1. Agriculture World

Big Co-operatives Not Ready to Buy Milk from Farmers Due to Drop in Dairy Sales

Abha Toppo
Abha Toppo

Big co-operative societies in India are not willing to buy milk from farmers as the nationwide lockdown has badly impacted dairy sale across the nation.

They are saying that as sweet shops, tea-kiosks, offices and institutions are closed the sale of dairy product has gone down by up to 30% in some centres.

It must be noted that co-operative societies and private companies are the two big segments that obtain milk from farmers.  The cooperative societies are blaming the private players for the problem saying that they are not procuring from the farmers. On the other hand, private companies told that police violence and the fear of COVID-19 infection have forced the daily workers to quit the job. Now they have no option but to close their dairies.

Rajasthan Co-operative Dairy Federation Limited or RCDFL, which is one of the biggest milk purchasers in the state has reduced the procurement of milk by 25%. Vinod Gera, deputy manager of RCDFL said that "Before 15th March, we used to procure 41 lakh litre of milk per day. But, now we have reduced it to 30 lakh litre”.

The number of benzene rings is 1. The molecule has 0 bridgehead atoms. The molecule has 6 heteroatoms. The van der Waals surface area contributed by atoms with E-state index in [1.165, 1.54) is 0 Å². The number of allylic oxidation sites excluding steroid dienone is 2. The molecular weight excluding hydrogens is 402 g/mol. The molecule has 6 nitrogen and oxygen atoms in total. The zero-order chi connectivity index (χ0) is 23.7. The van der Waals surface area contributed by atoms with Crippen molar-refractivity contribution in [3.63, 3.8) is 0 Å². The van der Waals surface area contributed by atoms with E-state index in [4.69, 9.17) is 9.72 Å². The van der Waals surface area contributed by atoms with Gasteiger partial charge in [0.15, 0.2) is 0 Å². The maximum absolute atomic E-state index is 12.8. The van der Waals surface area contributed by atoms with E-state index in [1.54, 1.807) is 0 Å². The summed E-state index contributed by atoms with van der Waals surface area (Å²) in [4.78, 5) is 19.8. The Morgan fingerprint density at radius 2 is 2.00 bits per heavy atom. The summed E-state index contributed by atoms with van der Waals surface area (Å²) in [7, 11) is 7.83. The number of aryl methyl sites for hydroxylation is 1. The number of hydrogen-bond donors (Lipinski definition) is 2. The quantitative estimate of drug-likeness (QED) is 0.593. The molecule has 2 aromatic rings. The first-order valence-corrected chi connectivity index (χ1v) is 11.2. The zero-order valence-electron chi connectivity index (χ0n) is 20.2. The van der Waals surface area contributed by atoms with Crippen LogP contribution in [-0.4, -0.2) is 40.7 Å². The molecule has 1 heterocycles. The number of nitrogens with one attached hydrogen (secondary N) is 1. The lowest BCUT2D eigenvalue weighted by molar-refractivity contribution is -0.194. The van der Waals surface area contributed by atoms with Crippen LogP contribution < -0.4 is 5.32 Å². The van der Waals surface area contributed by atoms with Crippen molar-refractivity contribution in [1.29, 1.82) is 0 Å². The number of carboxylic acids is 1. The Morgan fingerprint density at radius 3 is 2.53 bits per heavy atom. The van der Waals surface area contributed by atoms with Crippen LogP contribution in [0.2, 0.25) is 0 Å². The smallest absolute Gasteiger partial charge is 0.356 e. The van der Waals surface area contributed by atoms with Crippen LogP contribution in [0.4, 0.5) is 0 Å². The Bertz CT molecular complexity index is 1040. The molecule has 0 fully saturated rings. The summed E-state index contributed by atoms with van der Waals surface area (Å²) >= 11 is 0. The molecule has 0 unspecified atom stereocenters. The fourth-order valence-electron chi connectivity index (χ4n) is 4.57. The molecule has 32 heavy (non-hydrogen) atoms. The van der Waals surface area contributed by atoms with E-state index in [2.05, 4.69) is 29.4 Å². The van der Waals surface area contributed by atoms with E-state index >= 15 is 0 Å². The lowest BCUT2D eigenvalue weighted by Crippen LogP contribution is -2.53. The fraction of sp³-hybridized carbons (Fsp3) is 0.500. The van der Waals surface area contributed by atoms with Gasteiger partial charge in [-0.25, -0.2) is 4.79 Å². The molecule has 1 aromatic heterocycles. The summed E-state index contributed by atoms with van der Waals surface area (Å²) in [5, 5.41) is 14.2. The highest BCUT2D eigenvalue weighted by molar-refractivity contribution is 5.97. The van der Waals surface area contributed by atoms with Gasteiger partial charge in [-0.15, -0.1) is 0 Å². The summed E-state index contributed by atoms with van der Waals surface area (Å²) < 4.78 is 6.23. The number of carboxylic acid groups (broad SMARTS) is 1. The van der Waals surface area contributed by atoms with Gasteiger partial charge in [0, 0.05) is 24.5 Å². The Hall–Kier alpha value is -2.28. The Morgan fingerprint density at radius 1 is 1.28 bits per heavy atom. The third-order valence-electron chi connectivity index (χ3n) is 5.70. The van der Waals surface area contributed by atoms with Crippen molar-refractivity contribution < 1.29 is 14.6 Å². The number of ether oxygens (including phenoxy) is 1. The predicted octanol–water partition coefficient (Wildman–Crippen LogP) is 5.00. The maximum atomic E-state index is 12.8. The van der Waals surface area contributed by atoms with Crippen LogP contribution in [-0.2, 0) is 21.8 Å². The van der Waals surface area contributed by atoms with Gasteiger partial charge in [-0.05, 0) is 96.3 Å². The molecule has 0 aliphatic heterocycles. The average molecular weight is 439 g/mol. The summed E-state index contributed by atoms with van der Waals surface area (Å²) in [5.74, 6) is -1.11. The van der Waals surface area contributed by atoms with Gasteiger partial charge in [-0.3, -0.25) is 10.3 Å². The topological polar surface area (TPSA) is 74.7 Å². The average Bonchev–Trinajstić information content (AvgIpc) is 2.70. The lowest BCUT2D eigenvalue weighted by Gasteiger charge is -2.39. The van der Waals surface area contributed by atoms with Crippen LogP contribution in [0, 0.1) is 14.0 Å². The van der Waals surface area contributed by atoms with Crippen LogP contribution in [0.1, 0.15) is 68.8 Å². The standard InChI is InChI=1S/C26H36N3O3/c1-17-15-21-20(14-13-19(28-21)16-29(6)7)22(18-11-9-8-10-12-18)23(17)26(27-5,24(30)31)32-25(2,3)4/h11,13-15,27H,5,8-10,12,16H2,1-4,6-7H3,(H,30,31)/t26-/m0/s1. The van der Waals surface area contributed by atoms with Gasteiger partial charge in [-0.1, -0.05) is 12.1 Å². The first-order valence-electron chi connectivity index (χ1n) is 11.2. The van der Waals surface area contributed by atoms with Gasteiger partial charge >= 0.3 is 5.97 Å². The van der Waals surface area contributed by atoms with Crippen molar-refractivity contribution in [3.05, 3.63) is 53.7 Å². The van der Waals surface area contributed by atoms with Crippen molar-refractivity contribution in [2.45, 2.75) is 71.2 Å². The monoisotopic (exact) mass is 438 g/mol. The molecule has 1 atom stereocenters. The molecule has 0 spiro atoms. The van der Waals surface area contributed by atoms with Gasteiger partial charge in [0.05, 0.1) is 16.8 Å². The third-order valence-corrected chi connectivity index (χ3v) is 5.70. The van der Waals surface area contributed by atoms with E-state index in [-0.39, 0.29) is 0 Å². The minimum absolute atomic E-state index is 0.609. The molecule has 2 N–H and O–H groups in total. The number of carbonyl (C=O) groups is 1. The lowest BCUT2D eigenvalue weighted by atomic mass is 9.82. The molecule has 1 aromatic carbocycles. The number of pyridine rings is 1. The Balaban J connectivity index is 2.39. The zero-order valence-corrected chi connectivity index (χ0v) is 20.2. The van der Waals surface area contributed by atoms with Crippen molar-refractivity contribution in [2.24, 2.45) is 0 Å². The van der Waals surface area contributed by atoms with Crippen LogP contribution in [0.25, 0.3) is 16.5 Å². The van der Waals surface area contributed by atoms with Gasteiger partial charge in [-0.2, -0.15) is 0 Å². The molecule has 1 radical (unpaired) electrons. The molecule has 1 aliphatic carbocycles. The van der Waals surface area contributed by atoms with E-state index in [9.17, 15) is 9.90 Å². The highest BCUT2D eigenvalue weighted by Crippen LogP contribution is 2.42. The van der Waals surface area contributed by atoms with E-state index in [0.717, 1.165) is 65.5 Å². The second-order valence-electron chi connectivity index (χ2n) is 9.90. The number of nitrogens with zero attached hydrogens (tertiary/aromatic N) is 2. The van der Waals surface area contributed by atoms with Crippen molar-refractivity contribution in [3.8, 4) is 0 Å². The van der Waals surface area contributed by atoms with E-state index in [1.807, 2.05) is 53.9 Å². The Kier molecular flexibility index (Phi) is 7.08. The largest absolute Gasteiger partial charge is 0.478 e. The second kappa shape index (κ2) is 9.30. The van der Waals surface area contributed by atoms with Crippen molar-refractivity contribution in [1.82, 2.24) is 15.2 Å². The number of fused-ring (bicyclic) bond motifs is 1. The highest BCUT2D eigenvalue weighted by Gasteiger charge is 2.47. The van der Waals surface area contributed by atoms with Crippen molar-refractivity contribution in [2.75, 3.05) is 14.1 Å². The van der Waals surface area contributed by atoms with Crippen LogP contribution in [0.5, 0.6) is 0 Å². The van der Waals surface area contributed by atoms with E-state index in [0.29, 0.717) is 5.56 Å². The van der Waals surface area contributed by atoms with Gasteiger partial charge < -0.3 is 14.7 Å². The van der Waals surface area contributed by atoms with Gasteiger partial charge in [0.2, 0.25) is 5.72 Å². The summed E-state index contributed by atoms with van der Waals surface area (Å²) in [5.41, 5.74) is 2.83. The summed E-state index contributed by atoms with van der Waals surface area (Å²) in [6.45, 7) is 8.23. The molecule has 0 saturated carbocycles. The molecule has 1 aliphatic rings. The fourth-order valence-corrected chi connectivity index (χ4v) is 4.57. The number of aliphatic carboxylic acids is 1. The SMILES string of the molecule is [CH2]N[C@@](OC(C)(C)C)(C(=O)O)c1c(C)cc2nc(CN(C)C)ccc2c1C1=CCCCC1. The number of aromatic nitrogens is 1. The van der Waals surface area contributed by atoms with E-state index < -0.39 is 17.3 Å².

He said as the private dairies are closed, farmers who were selling milk to them have now started supplying milk to the RCDFL adding that “We have no option but to refuse procurement”.


In total, there are 190,500 cooperative societies including those at the village level. As per their estimates, the average milk procurement from 1 March to 15 March was round 500 lakh litre / day and the sale was only about 390 lakh / day. But, seven days after nationwide lockdown, on 30th March, the procurement went up to 533 lakh litre / day but sale dropped to 330 lakh litre / day.

MD, Gujarat Cooperative Milk Marketing Federation Ltd (AMUL) Rupinder Singh Sodhi has admitted that its brand has suffered a 10% drop in the sale. Sodhi said, “Soon after the lockdown, there was a fear and people stored milk for 3-4 days. But after that there was a drop in demand of up to 30%. Now it has stabilized a bit but still our sales are down by 10%". He is hoping that the situation will normalize as soon as the temperature starts rising as summer witnesses a decline in milk production & increase in demand.

Kolhapur Milk Union, Maharashtra, has no buyers for 25 percent of its milk. Out of 12 lakh litres that it obtains from farmers, around 3 lakhs remains unsold. MD, DV Ghanekar has blamed the government for lack of foresight & micro-planning before enforcing the lockdown.

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